Eric bought tickets for a special event at a theme park a month in advance. Well, more like 30 days. He purchased it for the wrong day, but figured a simple call to customer service would get him new tickets for the correct date. He was wrong. A complaint on their Facebook page didn’t help, either. What next? [More]
Kyle had a LivingSocial voucher for 1-800-Flowers, and thought that he would put it to good use sending a lovely arrangement to his parents to show that he was thinking of them at Christmas. 1-800-Flowers didn’t really want to cooperate, though. They e-mailed him twice to let him know that the arrangement had been delivered…but it actually hadn’t. Silly Kyle, assuming that one of the messages had to reflect reality. They’ve since promised him a refund and a $20 coupon that have never come. [More]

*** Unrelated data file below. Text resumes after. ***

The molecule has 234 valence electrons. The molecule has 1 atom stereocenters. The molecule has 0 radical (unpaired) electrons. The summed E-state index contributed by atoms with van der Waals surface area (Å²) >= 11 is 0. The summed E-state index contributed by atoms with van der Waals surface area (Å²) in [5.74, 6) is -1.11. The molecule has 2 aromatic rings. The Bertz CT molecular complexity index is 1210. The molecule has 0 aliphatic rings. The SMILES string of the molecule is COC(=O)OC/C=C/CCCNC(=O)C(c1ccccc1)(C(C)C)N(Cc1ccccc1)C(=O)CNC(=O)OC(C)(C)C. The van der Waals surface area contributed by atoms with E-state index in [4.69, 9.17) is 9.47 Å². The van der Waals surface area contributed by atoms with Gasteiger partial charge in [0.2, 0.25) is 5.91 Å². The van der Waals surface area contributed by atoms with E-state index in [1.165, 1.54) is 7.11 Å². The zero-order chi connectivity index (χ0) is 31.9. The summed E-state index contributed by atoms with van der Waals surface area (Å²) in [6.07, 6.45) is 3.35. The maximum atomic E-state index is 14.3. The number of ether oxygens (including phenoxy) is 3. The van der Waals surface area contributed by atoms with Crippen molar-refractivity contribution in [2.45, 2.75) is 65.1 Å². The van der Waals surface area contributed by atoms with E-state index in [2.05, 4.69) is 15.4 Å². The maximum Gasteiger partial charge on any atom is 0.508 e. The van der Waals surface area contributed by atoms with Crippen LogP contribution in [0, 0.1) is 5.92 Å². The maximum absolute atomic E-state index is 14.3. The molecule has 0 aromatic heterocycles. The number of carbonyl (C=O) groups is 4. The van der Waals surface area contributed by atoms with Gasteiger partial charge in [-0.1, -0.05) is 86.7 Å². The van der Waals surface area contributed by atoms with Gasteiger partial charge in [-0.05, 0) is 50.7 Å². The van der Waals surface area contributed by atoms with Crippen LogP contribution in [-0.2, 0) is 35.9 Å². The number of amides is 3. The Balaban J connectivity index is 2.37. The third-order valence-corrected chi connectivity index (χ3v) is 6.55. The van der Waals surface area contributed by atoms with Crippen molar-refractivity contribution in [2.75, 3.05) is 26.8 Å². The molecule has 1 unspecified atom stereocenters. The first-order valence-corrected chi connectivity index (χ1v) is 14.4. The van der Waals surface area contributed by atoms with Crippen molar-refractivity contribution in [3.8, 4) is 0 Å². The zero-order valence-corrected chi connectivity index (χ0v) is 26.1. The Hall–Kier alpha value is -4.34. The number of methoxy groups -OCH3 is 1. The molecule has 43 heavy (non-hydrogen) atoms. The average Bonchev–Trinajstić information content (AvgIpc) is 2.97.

If you want to get a refund for a damaged IKEA item, God help you if you take a few minutes to put it together first. Alan ordered a desk, which had a small dent in the side of the box. Figuring the item inside was fine, he put it together. This turned out to be a fatal mistake, since assembling an item means you’re then unable to
By Sears standards, maybe Benjamin was lucky. More than two months ago, he bought two washers and two dryers from his local store to go inside a coset. When they didn’t fit in the appointed space, he sent them back under the rational assumption that Sears would credit him back for the purchase. This was an incorrect assumption.
Josh realized he forgot to click a “web only special” link when ordering something from CircuitCity.com, so he suspected that his order was not processed correctly. He called customer service as a precaution and sure enough, because he didn’t click the link they said he wouldn’t be getting the the deal and there was nothing they could do about it.